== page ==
On Mon, Sep 19, 2016 at 9:25 AM, אלעזר <elaz...@gmail.com> wrote:

> Many proposals to add something to stdlib are rejected here with the
> suggestion to add such library to pypi first. As noted by someone, pypi is
> not as reachable as stdlib, and one should install that package first,
> which many people don't know how. Additionally, there is no natural
> distinction between 3rd party dependencies and in-project imports (at least
> in tiny projects).
> This can be made easier if the first line of the program will declare the
> required library, and executing it will try to download and install that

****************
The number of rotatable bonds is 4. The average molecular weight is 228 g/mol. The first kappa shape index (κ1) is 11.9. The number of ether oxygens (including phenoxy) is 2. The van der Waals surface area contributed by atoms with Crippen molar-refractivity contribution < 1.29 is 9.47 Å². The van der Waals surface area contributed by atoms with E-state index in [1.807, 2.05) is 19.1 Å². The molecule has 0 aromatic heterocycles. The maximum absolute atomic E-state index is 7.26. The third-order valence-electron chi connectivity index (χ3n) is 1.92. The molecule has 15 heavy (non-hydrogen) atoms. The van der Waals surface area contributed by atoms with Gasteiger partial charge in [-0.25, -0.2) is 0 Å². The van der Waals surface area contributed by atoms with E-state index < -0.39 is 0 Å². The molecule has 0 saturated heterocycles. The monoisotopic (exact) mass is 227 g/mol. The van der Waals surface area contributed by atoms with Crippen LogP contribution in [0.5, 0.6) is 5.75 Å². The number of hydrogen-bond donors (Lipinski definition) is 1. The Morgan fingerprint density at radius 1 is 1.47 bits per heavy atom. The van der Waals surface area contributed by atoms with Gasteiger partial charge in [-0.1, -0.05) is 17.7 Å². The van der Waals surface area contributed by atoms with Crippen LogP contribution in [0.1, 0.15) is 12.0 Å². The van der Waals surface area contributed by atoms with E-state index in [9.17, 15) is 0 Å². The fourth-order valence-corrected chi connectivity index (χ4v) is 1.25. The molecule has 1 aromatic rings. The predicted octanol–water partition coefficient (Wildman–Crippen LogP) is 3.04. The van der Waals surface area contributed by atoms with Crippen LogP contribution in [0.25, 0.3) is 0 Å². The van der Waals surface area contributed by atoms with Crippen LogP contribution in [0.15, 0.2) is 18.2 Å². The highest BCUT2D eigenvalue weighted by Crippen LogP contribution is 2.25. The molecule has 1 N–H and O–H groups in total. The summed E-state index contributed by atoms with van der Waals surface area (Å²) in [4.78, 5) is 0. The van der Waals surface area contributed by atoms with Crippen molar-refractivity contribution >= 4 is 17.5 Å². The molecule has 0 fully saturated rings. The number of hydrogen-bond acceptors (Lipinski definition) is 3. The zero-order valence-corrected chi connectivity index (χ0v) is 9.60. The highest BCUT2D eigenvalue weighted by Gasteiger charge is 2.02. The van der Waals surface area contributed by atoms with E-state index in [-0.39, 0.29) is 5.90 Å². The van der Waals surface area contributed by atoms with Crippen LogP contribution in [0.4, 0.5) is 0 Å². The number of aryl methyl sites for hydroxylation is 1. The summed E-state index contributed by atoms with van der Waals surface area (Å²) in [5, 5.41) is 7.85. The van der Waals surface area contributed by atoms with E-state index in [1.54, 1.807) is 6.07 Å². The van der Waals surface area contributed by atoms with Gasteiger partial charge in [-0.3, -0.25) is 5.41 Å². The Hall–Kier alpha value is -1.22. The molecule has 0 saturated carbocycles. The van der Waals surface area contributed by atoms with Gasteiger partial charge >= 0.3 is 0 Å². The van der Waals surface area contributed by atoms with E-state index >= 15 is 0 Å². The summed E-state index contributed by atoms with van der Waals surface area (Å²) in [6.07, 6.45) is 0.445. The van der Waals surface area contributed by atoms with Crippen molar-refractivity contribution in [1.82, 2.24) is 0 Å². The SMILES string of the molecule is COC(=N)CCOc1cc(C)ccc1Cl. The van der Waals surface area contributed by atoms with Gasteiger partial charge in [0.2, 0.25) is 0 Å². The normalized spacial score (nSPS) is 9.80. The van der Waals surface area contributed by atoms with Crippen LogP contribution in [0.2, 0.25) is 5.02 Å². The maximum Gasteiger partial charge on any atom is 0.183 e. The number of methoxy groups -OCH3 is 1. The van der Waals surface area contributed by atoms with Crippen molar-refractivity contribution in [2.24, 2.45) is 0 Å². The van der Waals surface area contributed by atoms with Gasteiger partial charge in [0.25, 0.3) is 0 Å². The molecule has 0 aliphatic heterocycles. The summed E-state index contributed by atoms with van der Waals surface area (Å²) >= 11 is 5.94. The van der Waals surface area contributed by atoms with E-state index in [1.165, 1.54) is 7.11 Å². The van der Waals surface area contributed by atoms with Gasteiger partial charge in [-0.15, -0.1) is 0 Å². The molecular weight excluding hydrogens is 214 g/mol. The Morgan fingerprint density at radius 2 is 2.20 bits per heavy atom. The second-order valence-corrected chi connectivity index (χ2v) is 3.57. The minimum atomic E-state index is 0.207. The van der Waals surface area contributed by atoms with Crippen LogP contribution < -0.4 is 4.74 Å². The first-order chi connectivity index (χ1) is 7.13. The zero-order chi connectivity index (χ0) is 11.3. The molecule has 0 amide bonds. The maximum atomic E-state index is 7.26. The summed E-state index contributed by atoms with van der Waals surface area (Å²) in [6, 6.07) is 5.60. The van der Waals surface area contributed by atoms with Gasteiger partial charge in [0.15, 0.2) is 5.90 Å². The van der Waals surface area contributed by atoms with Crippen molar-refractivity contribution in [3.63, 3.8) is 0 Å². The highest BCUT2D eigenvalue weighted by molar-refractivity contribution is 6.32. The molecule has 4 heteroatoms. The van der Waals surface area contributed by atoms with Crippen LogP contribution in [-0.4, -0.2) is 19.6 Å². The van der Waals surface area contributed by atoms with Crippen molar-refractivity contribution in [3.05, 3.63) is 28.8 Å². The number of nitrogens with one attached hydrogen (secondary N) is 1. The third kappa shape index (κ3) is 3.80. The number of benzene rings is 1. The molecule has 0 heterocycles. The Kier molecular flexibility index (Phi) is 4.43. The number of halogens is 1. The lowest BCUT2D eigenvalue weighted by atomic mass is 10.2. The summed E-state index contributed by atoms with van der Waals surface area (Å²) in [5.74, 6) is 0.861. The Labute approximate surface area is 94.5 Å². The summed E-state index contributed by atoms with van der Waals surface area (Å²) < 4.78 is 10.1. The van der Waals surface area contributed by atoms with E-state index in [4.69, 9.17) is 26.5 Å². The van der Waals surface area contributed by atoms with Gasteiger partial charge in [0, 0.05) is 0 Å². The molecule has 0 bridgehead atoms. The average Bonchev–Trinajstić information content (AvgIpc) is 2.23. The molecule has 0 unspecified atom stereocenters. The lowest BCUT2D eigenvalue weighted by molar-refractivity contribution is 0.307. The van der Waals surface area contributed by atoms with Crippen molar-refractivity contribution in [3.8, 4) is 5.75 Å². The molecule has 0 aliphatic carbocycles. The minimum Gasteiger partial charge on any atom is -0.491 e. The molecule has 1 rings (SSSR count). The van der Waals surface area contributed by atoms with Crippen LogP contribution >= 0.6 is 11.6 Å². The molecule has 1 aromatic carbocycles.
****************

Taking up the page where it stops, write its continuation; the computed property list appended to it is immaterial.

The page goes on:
> library if it is not installed yet.

yes, these are issues, but having a module or script download an install
something jsut to run is a really bad idea!

I handle it with something like:

    import some_package
except ImportError:
    print("""This package requires  "some_package": if you do not have it
installed, it can be installed with pip:
$ python -m pip install my_package
YOu can find more information aobut mypacakge at:

Where I've done this has been with ugly optional dependencies -- I don't
want to force the user to install the dep simply to run the code, if they
are not using features that require it, so I dont put it in teh
requiremetns in setup.py (Or conda, or...), But it's nice to get a
reasonable message if the user tries to use a feature that does require
that dependency.

note also that we don't want to force people to use pip to install packages
-- they may use conda, or the system package manager, or want to install
from source, or....



Christopher Barker, Ph.D.

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